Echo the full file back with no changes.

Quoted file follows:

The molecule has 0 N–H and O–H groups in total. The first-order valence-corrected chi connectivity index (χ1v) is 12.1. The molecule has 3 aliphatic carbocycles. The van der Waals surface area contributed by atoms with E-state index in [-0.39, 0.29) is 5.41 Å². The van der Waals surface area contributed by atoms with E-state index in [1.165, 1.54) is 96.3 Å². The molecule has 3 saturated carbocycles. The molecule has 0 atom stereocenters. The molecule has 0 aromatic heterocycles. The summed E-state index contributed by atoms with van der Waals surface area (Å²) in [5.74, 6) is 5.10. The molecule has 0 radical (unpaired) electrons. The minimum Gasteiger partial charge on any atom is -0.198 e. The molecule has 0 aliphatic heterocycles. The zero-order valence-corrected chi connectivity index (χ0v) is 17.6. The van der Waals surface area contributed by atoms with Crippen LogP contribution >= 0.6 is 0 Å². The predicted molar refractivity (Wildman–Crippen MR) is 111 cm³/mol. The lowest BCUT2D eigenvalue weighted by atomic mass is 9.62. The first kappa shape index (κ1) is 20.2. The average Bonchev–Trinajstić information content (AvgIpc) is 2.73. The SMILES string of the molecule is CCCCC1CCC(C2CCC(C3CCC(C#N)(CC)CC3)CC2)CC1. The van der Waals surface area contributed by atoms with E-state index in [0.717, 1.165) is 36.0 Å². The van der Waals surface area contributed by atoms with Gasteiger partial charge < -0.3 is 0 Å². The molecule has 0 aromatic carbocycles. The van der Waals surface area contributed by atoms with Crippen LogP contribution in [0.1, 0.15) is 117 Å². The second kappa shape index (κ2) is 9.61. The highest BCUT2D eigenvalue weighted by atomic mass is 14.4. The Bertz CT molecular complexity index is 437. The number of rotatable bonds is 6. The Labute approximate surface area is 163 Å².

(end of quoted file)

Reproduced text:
The molecule has 0 N–H and O–H groups in total. The first-order valence-corrected chi connectivity index (χ1v) is 12.1. The molecule has 3 aliphatic carbocycles. The van der Waals surface area contributed by atoms with E-state index in [-0.39, 0.29) is 5.41 Å². The van der Waals surface area contributed by atoms with E-state index in [1.165, 1.54) is 96.3 Å². The molecule has 3 saturated carbocycles. The molecule has 0 atom stereocenters. The molecule has 0 aromatic heterocycles. The summed E-state index contributed by atoms with van der Waals surface area (Å²) in [5.74, 6) is 5.10. The molecule has 0 radical (unpaired) electrons. The minimum Gasteiger partial charge on any atom is -0.198 e. The molecule has 0 aliphatic heterocycles. The zero-order valence-corrected chi connectivity index (χ0v) is 17.6. The van der Waals surface area contributed by atoms with Crippen LogP contribution >= 0.6 is 0 Å². The predicted molar refractivity (Wildman–Crippen MR) is 111 cm³/mol. The lowest BCUT2D eigenvalue weighted by atomic mass is 9.62. The first kappa shape index (κ1) is 20.2. The average Bonchev–Trinajstić information content (AvgIpc) is 2.73. The SMILES string of the molecule is CCCCC1CCC(C2CCC(C3CCC(C#N)(CC)CC3)CC2)CC1. The van der Waals surface area contributed by atoms with E-state index in [0.717, 1.165) is 36.0 Å². The van der Waals surface area contributed by atoms with Gasteiger partial charge < -0.3 is 0 Å². The molecule has 0 aromatic carbocycles. The van der Waals surface area contributed by atoms with Crippen LogP contribution in [0.1, 0.15) is 117 Å². The second kappa shape index (κ2) is 9.61. The highest BCUT2D eigenvalue weighted by atomic mass is 14.4. The Bertz CT molecular complexity index is 437. The number of rotatable bonds is 6. The Labute approximate surface area is 163 Å².